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Preparing for Sequim’s own regulatory flood
The City of Sequim is preparing for a new flood of regulations. When the federal stormwater regulations hit home, they’re going to have a huge impact.
Just ask Port Angeles, which has spent millions to meet the federal mandates. Because Sequim is smaller, the city has had a few more years to prepare.
The rules are imposed when an urban population hits 10,000, which can be larger than the city limits.
“We know that it’s coming because we’re growing,” said Sequim Public Works Manager Paul Haines.
That leaves city officials with two choices: get the jump on the regulations, and perhaps shape the regulatory regime that emerges, or, Haines said, “we can be a victim of it.”
The folks at Public Works have chosen the first route, including the recent hiring of Ann Soule as the city’s new Water Resource Specialist.
Soule, a 22-year veteran of Clallam County’s Environmental Health Services and Department of Community Development, has been charged with getting a handle on all of the issues surrounding stormwater, including a six-month survey of the city’s current stormwater facilities. She’ll also gather data on pollution sources and inventory the areas that flood or transport stormwater runoff — including those that simply hold standing water.
Soule also will be seeking solutions to these issues from the experiences of other cities.
Soule described the value of her work, saying, “It’s easier to manage stormwater than the regulations.”
She said the city even may be able to “put the elements in place” to delay the imposition of the new rules.
Haines says being pro-active isn’t just a matter of preparing for the regulations; Sequim, which has a unique climate and a unique stormwater management system, may be able to establish a new way of meeting the rules, one that could cost effectively serve the requirements of the EPA while providing certain advantages to the city.
Haines said they will be examining an important question: “How do we turn stormwater into a resource?”
Haines and Soule noted that the city currently has to meet a number of regulatory controls, including the federal Clean Water Act and Washington’s water quality standards for streams and groundwater.
Developers have for some years been required to meet the latest rules and regulations when building new infrastructure.
But the new stormwater rules could require the city to go back and retrofit the current system to bring it all up to date.
That would be expensive. Currently the city provides a minimal amount of treatment for stormwater, removing trash and rocks and skimming off oil.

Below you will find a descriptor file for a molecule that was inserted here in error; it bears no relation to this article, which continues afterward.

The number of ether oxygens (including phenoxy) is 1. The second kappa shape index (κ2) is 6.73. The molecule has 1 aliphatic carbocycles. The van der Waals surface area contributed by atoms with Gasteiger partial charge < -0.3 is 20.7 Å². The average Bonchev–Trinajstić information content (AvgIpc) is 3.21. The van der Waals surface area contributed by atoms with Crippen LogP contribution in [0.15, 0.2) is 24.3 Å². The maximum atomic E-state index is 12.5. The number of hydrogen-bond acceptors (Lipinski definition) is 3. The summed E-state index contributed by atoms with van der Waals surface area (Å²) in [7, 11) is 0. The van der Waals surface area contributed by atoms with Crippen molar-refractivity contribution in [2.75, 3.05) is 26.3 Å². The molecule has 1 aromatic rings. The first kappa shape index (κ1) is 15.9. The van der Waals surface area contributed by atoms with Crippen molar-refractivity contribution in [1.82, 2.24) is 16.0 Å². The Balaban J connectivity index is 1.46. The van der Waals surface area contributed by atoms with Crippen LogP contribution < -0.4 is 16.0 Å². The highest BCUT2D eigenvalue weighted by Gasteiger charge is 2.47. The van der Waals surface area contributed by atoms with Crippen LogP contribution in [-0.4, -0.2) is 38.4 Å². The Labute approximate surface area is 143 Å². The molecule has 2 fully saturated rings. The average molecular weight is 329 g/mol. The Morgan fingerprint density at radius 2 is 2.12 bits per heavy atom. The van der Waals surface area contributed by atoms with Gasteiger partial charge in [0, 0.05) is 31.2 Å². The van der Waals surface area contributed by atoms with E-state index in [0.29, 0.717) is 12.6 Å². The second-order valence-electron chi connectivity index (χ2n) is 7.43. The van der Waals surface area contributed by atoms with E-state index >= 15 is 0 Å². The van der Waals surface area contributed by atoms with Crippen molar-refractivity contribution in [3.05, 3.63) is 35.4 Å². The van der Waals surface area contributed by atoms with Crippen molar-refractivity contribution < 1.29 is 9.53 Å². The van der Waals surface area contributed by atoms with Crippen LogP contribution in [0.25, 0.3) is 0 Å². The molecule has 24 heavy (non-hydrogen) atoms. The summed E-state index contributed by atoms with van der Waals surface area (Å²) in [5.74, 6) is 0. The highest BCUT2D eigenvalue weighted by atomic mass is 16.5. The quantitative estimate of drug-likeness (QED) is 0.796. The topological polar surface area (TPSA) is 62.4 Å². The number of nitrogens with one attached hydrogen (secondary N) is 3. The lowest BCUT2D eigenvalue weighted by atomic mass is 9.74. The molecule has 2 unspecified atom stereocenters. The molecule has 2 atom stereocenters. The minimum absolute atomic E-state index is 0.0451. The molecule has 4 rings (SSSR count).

Under the new rules, it may be required to further treat the water. “If it’s an asset for drinking water, we have to do more,” Haines said.
It’s also complicated, not least because Sequim uses a groundwater control system that may be unlike any other in the state, and especially in Western Washington.
City Engineer David Garlington said most stormwater systems are designed to “convert fresh water into saltwater.” That is, to funnel the stormwater into a stream leading into the sea or to dump it directly at the shore.
“In Sequim we don’t have any of that. Even at our plant we’re trying to put as much back into the ground as possible. It’s hugely more efficient than most cities.”
Haines added, “Our soils are so inviting in most parts of town that we can percolate it back into the groundwater, which opens up possibilities.”
In a time when water rights are tied to “mitigation credits” — which are earned by returning water to the aquifers or streams — that’s important, Haines said. He wants the city to get credit for its efforts.
He and the others have big plans, saying that the stormwater might even be made to pay. “Wouldn’t it be great if the city bought the stormwater from property owners, put it into the purple pipe (reclaimed water) system and re-sold it for operations and maintenance?”
And then of course there are the irrigation ditches, which already play a role in collecting stormwater. Garlington said they could play an even larger role. “We need the capacity when the irrigators don’t,” he said.
Soule has also been asked to further nurture the relationship between the city and the irrigation companies.
Haines said there’s a second question that needs answering. “How do you pay for all of this?”
Currently the city pays for its stormwater service needs and capital with funding provided by the city’s water and sewer program.
Haines said it’s an open question as to whether that’s equitable. “Should it be isolated?”
He said setting fees also is difficult. Because it’s part of the city’s water and sewer services, the city could use water meters to determine fees for homeowners.
“Should we?” Haines asked.
The city’s operating budget currently includes $103,000 annually for stormwater, with most of that in labor. The operations include street sweeping and cleaning the catch basins, ditches and ponds.
There’s an additional $40,000 in capital in 2013 to pay for Soule’s ongoing assessment.
In 2014, they’ll begin in earnest on the stormwater plan and have $150,000 budgeted for that purpose.
Haines said it’s still likely a bargain. “We are choosing to do as much in-house as possible with local expertise rather than going to a consultant.”
Reach Mark Couhig at email@example.com.